*Problem*
    The Honda Manual is WRONG concerning the wire colors for my '04 ST. It clearly states on pages 5-49 and 5-50 that the wire colors are:
    Left Sensor Wire-Blue
    Right Sensor Wire-Red/Blue
    This is not correct for my bike. The manual has two sections for two different year groups. The first is for '03-'07. The second is for '07 and later.
    My ST is wired like the '07 and later version. My sensor wires were:
    Left Sensor Wire-Red/Blue
    Right Sensor Wire-Black

    Using the wire colors the manual stated for my year I decided the wire between the sensor and the ECU was bad. I ran a temporary wire and cut/spliced into the wiring harness just ahead of the ECU. Tried running the bike, still got the code. Purely by accident I looked at the section for '07 and later and was able to re-diagnose the wiring.

    I wound up removing the left side Tupperware during the confusion phase so I tried running separate wires under the bike to "switch sides" with the sensors. I stuck the stripped ends of #14 wire into the female sensor plugs and used spade connectors to attach the other end of the wires to the sensors. No code. Re-connected the plugs. Got Code. Stuck wires back in, Ran bike. No code. R-connected plugs. Got Code.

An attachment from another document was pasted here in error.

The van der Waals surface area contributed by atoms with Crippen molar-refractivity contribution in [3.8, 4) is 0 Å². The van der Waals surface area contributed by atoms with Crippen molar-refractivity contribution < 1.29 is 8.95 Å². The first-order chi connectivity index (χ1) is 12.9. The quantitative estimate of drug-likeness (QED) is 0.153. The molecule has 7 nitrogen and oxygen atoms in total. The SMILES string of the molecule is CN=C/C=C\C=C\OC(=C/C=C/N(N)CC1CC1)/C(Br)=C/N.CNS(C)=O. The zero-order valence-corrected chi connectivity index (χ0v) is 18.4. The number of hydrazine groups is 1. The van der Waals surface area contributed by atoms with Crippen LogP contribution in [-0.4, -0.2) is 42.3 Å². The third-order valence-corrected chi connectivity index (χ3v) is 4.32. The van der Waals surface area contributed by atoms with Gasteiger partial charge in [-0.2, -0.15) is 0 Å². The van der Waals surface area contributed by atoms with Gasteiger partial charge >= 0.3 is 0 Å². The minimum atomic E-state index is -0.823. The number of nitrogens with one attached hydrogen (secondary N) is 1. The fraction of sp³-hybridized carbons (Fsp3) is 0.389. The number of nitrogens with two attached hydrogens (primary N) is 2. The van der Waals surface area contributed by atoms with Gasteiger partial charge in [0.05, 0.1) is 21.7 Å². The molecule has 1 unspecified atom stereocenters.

Sigh... Plugged left sensor back in. Jammed wire back into female plug on right side and plugged spade connector onto right knock sensor. No code.

    Decided the connectors inside the female end were "sprung" out and not making good connection to sensor. I found that the plug (sensor end) was not making a good connection at the sensor. I attempted to use a tiny screwdriver to pry the metal connectors out and...

    The plug shattered in my hands. The more I tried to repair, the more the brittle plastic crumbled in my hands. I replaced the plug with a tiny spade connector.


    Ran the bike on the centerstand, no code. Fixed it!

    Or not...